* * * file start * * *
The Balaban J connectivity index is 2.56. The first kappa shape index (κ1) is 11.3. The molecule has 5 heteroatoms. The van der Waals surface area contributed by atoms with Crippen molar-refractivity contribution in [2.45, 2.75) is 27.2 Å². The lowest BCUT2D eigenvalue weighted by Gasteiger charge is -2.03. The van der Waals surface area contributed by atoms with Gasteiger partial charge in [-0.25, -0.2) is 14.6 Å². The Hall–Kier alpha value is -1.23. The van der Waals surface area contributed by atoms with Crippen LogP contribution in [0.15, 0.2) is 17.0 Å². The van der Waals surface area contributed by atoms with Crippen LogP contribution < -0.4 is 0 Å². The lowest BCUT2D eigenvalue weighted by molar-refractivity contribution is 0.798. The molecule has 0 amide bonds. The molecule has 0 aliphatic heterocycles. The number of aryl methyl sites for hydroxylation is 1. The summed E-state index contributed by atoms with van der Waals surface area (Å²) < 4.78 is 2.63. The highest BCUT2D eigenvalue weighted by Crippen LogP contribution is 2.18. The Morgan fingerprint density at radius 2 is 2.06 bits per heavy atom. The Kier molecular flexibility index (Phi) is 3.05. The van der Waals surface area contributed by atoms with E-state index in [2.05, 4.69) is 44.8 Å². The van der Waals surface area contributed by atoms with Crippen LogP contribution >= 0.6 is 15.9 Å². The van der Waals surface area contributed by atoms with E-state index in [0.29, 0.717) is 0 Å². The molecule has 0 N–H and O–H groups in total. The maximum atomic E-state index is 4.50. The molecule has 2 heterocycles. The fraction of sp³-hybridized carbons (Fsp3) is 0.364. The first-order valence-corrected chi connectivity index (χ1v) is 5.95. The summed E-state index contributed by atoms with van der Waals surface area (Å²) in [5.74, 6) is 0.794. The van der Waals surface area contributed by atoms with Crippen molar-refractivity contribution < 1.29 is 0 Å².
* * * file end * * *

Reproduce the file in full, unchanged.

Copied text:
The Balaban J connectivity index is 2.56. The first kappa shape index (κ1) is 11.3. The molecule has 5 heteroatoms. The van der Waals surface area contributed by atoms with Crippen molar-refractivity contribution in [2.45, 2.75) is 27.2 Å². The lowest BCUT2D eigenvalue weighted by Gasteiger charge is -2.03. The van der Waals surface area contributed by atoms with Gasteiger partial charge in [-0.25, -0.2) is 14.6 Å². The Hall–Kier alpha value is -1.23. The van der Waals surface area contributed by atoms with Crippen LogP contribution in [0.15, 0.2) is 17.0 Å². The van der Waals surface area contributed by atoms with Crippen LogP contribution < -0.4 is 0 Å². The lowest BCUT2D eigenvalue weighted by molar-refractivity contribution is 0.798. The molecule has 0 amide bonds. The molecule has 0 aliphatic heterocycles. The number of aryl methyl sites for hydroxylation is 1. The summed E-state index contributed by atoms with van der Waals surface area (Å²) < 4.78 is 2.63. The highest BCUT2D eigenvalue weighted by Crippen LogP contribution is 2.18. The Morgan fingerprint density at radius 2 is 2.06 bits per heavy atom. The Kier molecular flexibility index (Phi) is 3.05. The van der Waals surface area contributed by atoms with E-state index in [2.05, 4.69) is 44.8 Å². The van der Waals surface area contributed by atoms with Crippen LogP contribution >= 0.6 is 15.9 Å². The van der Waals surface area contributed by atoms with E-state index in [0.29, 0.717) is 0 Å². The molecule has 0 N–H and O–H groups in total. The maximum atomic E-state index is 4.50. The molecule has 2 heterocycles. The fraction of sp³-hybridized carbons (Fsp3) is 0.364. The first-order valence-corrected chi connectivity index (χ1v) is 5.95. The summed E-state index contributed by atoms with van der Waals surface area (Å²) in [5.74, 6) is 0.794. The van der Waals surface area contributed by atoms with Crippen molar-refractivity contribution < 1.29 is 0 Å².